There's No Wonder Left For 'Alice'
We're not in Wonderland anymore, if indeed we ever were. Most likely, we'd already left it far behind with the 2010 Tim Burton reshuffling of Alice in Wonderland. That smash hit repurposed elements from both of Lewis Carroll's Alice books, including sequel Through the Looking-Glass, while setting the action around a 20-year-old Alice (brave soldier Mia Wasikowska) returning to the land of her childhood dreams. So with all the famous bits already checked off, and the "rite of return" storyline over and done with, the logical step would have been to retire this new green-screen Alice like the Cheshire Cat, allowing her to vanish from sight, leaving only the grin of her impressive box office receipts.
But oh, not so: Alice Through The Looking Glass is here. It has left behind Burton, who returns as a producer while handing the director's chair off to James Bobin (who rebooted The Muppets with such success). And it has left behind Carroll, as well. Characters may still share names with familiar residents, like Johnny Depp's Mad (in name only) Hatter; Helena Bonham Carter's shrieking, decapitation-obsessed Red Queen/Queen of Hearts mashup; Anne Hathaway's White Queen, gliding her arms about like a New Age priestess; and the cadre of talking animals like the White Rabbit, the March Hare and the unamused blue butterfly Absolem (Alan Rickman, in his final performance). Yet they assuredly do not live in the same place we remember from our dreams.
The Wonderland of Looking Glass no longer operates under the pleasing illogic that's captured children's minds for generations, where, to quote Carroll, "The Hatter's remark seemed to have no sort of meaning in it, and yet it was certainly English." Instead, impossibly, Disney has morphed this setting into yet another dismal fantasy place, with villages and family structures and traditional coronation ceremonies for royalty. The Red Queen has a traumatic childhood memory with an explanation for that gigantic head and temperament. Even the Mad Hatter has an orange-haired family; not only that, but he has a stuck-up, traditionalist hatter father (Rhys Ifans), who frowned upon his son's whimsy as a child. A whimsy-free business, in Wonderland, of all places! There could be no more ironic stand-in for today's franchise-mad movie marketplace, here to lop the heads off any and all creative personnel.
These new, decidedly non-wondrous layers are revealed once Alice, having first escaped the real world through a looking glass so as to technically satisfy the film's title, uses a "chronosphere" (it's sort of a steampunk gyroscope trinket) to jump back in time. The time travel comes after returning screenwriter Linda Woolverton, a Disney veteran, expends a great deal of effort acclimating us to 1874 Britain, where Alice, clad in a peacock-colored dress from China, has become the female-empowerment captain of her father's ship. Then we get another lengthy table-setting to re-introduce the old crew and explain the chronosphere, and why Alice feels compelled to use it. If you're counting, there are at least three distinct scenes wherein Alice steps gingerly across some threshold and into a new land, all shot from above with swooping wide angles that emphasize the hollow digital environments.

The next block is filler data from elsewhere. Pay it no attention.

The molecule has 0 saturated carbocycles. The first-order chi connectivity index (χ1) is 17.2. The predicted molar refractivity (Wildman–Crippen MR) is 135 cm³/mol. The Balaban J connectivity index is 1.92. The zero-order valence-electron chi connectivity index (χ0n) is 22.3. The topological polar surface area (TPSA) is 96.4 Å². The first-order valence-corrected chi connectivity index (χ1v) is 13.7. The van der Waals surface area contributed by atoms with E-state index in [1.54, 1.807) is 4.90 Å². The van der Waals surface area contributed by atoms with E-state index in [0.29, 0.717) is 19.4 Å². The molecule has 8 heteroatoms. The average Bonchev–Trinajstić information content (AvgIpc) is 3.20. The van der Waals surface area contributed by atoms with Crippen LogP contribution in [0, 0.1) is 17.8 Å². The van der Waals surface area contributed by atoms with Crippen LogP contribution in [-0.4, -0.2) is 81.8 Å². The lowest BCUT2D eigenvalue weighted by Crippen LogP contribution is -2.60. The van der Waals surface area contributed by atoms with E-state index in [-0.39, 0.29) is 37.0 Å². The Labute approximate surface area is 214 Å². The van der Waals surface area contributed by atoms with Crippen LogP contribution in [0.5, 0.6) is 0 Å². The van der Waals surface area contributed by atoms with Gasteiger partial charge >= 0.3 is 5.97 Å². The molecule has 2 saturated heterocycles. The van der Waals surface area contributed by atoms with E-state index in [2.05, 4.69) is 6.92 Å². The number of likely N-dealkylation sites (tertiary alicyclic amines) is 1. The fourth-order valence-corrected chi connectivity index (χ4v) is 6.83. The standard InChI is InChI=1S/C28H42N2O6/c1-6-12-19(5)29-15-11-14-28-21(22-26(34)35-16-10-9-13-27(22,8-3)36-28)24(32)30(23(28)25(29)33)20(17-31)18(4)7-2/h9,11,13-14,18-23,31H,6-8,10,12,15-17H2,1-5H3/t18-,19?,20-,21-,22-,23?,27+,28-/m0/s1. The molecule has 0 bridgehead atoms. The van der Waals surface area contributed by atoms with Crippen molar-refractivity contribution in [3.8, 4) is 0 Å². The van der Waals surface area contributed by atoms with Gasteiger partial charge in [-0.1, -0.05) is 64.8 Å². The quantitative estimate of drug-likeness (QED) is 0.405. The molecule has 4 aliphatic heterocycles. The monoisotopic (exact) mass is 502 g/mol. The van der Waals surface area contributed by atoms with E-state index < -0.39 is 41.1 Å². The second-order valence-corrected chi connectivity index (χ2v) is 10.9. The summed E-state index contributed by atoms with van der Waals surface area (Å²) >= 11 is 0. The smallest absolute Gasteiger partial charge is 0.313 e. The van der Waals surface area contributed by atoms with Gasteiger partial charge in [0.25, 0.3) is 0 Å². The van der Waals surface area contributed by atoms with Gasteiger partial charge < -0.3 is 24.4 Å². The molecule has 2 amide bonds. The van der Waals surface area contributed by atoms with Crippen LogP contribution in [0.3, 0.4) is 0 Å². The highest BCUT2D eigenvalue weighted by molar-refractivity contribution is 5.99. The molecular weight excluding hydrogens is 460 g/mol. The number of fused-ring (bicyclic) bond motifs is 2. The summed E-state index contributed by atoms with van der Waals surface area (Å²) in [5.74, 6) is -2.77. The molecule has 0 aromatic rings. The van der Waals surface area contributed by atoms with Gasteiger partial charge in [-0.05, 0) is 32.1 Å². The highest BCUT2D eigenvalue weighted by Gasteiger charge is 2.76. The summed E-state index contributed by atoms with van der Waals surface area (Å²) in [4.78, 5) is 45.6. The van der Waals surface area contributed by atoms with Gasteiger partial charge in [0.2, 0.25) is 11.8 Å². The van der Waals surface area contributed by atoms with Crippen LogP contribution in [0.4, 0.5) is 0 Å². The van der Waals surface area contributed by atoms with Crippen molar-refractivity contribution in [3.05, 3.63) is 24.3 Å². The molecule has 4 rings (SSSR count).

Why did this movie need to nestle time travel inside a world of make-believe, like panic rooms (break in case of board-room boredom)? Has Disney so lost its way since its golden era, when it once made a beloved 1951 animated Alice, that it can no longer find enough magic in one fantastical concept per film? Maybe there's not much left to fill 113 minutes' worth of Carroll-lite galumphing once you've carefully stripped away any lingering references to hallucinatory substances. Such studious family-friendly tinkering has resulted in a PG-13 rating, though since children shouldn't be wasting their brains with this anyway, perhaps we should be thanking the Mad Hatter MPAA this time.
Alice Through The Looking Glass isn't the worst bleached-dry, contractually obligated sequel to a fantasy reboot this year — not when The Huntsman: Winter's War is sitting right there (and doing little else). Bobin's film manages some moments of creativity, including an effect that coats all of "Wonderland" in scary rust and Sacha Baron Cohen's strange performance as Time personified. In all his movies, Cohen exists in his own private Wonderland, and here he seems at home ad-libbing dire proclamations. His character, who seems to have been inspired by a brief aside in the original novel, comes with ticking gears in the back of his head and a full clock face in his stomach — but here, the film can only muster up a series of awful puns and a rulebook for time travel that frequently breaks down.
It's enough to drive one mad. But in this new Jabberwock'd land of brand deposits, where Alice and her friends can be suckered into temporary sanity for the good of a movie poster, madness has no meaning anymore.
Copyright 2021 NPR. To see more, visit https://www.npr.org.